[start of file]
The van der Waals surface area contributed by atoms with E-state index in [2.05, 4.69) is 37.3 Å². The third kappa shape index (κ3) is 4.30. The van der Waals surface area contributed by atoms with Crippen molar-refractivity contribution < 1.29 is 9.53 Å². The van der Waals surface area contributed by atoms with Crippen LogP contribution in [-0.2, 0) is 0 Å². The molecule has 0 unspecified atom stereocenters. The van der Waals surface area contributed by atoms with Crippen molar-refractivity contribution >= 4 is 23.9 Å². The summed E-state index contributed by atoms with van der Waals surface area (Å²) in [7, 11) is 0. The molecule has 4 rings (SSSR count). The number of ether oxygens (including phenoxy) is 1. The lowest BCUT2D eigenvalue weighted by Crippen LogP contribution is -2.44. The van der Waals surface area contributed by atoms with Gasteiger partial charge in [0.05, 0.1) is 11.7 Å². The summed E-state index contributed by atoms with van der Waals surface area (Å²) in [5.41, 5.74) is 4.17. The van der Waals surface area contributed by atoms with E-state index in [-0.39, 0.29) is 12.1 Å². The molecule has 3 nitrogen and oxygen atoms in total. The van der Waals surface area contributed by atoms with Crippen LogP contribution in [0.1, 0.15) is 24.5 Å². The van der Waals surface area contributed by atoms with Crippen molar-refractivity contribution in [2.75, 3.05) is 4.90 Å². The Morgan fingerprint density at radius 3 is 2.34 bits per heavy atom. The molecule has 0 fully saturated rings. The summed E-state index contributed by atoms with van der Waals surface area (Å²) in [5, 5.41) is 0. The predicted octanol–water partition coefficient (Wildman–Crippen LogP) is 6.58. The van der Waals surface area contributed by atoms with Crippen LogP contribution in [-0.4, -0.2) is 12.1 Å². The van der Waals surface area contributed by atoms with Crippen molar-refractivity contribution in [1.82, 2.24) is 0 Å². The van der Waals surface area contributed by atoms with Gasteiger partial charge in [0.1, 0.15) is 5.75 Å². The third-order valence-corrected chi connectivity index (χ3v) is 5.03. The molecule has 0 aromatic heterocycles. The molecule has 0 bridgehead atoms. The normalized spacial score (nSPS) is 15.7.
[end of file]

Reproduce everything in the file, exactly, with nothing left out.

The van der Waals surface area contributed by atoms with E-state index in [2.05, 4.69) is 37.3 Å². The third kappa shape index (κ3) is 4.30. The van der Waals surface area contributed by atoms with Crippen molar-refractivity contribution < 1.29 is 9.53 Å². The van der Waals surface area contributed by atoms with Crippen LogP contribution in [-0.2, 0) is 0 Å². The molecule has 0 unspecified atom stereocenters. The van der Waals surface area contributed by atoms with Crippen molar-refractivity contribution >= 4 is 23.9 Å². The summed E-state index contributed by atoms with van der Waals surface area (Å²) in [7, 11) is 0. The molecule has 4 rings (SSSR count). The number of ether oxygens (including phenoxy) is 1. The lowest BCUT2D eigenvalue weighted by Crippen LogP contribution is -2.44. The van der Waals surface area contributed by atoms with Gasteiger partial charge in [0.05, 0.1) is 11.7 Å². The summed E-state index contributed by atoms with van der Waals surface area (Å²) in [5.41, 5.74) is 4.17. The van der Waals surface area contributed by atoms with E-state index in [-0.39, 0.29) is 12.1 Å². The molecule has 3 nitrogen and oxygen atoms in total. The van der Waals surface area contributed by atoms with Crippen LogP contribution in [0.1, 0.15) is 24.5 Å². The van der Waals surface area contributed by atoms with Crippen molar-refractivity contribution in [2.75, 3.05) is 4.90 Å². The Morgan fingerprint density at radius 3 is 2.34 bits per heavy atom. The molecule has 0 fully saturated rings. The summed E-state index contributed by atoms with van der Waals surface area (Å²) in [5, 5.41) is 0. The predicted octanol–water partition coefficient (Wildman–Crippen LogP) is 6.58. The van der Waals surface area contributed by atoms with Crippen LogP contribution in [-0.4, -0.2) is 12.1 Å². The van der Waals surface area contributed by atoms with Crippen molar-refractivity contribution in [1.82, 2.24) is 0 Å². The van der Waals surface area contributed by atoms with Gasteiger partial charge in [0.1, 0.15) is 5.75 Å². The third-order valence-corrected chi connectivity index (χ3v) is 5.03. The molecule has 0 aromatic heterocycles. The molecule has 0 bridgehead atoms. The normalized spacial score (nSPS) is 15.7.